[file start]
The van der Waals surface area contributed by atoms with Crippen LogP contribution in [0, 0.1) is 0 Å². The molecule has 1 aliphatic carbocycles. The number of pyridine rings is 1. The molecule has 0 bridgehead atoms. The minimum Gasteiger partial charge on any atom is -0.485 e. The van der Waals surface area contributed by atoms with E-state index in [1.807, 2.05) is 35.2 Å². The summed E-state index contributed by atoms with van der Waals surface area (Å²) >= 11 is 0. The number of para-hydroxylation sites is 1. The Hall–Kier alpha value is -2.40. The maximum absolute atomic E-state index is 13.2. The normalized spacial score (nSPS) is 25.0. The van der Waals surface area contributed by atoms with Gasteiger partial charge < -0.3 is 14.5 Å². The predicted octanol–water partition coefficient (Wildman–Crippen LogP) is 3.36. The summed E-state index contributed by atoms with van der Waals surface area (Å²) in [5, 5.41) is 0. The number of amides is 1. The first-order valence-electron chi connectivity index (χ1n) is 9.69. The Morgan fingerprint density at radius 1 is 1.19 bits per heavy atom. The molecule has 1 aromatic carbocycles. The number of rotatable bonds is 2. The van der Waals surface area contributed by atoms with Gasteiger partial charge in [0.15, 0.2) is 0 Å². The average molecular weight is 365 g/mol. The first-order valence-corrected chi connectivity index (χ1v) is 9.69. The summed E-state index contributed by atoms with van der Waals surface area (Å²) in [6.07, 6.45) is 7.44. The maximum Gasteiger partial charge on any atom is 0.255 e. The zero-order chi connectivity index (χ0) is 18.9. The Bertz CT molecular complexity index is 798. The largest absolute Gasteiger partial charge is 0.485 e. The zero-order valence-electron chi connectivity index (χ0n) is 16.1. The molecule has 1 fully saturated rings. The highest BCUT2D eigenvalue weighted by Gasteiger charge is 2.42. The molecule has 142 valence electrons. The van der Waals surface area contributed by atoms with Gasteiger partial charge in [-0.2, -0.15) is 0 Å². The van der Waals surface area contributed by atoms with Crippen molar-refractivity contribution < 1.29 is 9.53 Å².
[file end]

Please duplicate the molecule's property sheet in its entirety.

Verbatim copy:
The van der Waals surface area contributed by atoms with Crippen LogP contribution in [0, 0.1) is 0 Å². The molecule has 1 aliphatic carbocycles. The number of pyridine rings is 1. The molecule has 0 bridgehead atoms. The minimum Gasteiger partial charge on any atom is -0.485 e. The van der Waals surface area contributed by atoms with E-state index in [1.807, 2.05) is 35.2 Å². The summed E-state index contributed by atoms with van der Waals surface area (Å²) >= 11 is 0. The number of para-hydroxylation sites is 1. The Hall–Kier alpha value is -2.40. The maximum absolute atomic E-state index is 13.2. The normalized spacial score (nSPS) is 25.0. The van der Waals surface area contributed by atoms with Gasteiger partial charge < -0.3 is 14.5 Å². The predicted octanol–water partition coefficient (Wildman–Crippen LogP) is 3.36. The summed E-state index contributed by atoms with van der Waals surface area (Å²) in [5, 5.41) is 0. The number of amides is 1. The first-order valence-electron chi connectivity index (χ1n) is 9.69. The Morgan fingerprint density at radius 1 is 1.19 bits per heavy atom. The molecule has 1 aromatic carbocycles. The number of rotatable bonds is 2. The van der Waals surface area contributed by atoms with Gasteiger partial charge in [0.15, 0.2) is 0 Å². The average molecular weight is 365 g/mol. The first-order valence-corrected chi connectivity index (χ1v) is 9.69. The summed E-state index contributed by atoms with van der Waals surface area (Å²) in [6.07, 6.45) is 7.44. The maximum Gasteiger partial charge on any atom is 0.255 e. The zero-order chi connectivity index (χ0) is 18.9. The Bertz CT molecular complexity index is 798. The largest absolute Gasteiger partial charge is 0.485 e. The zero-order valence-electron chi connectivity index (χ0n) is 16.1. The molecule has 1 fully saturated rings. The highest BCUT2D eigenvalue weighted by Gasteiger charge is 2.42. The molecule has 142 valence electrons. The van der Waals surface area contributed by atoms with Gasteiger partial charge in [-0.2, -0.15) is 0 Å². The van der Waals surface area contributed by atoms with Crippen molar-refractivity contribution < 1.29 is 9.53 Å².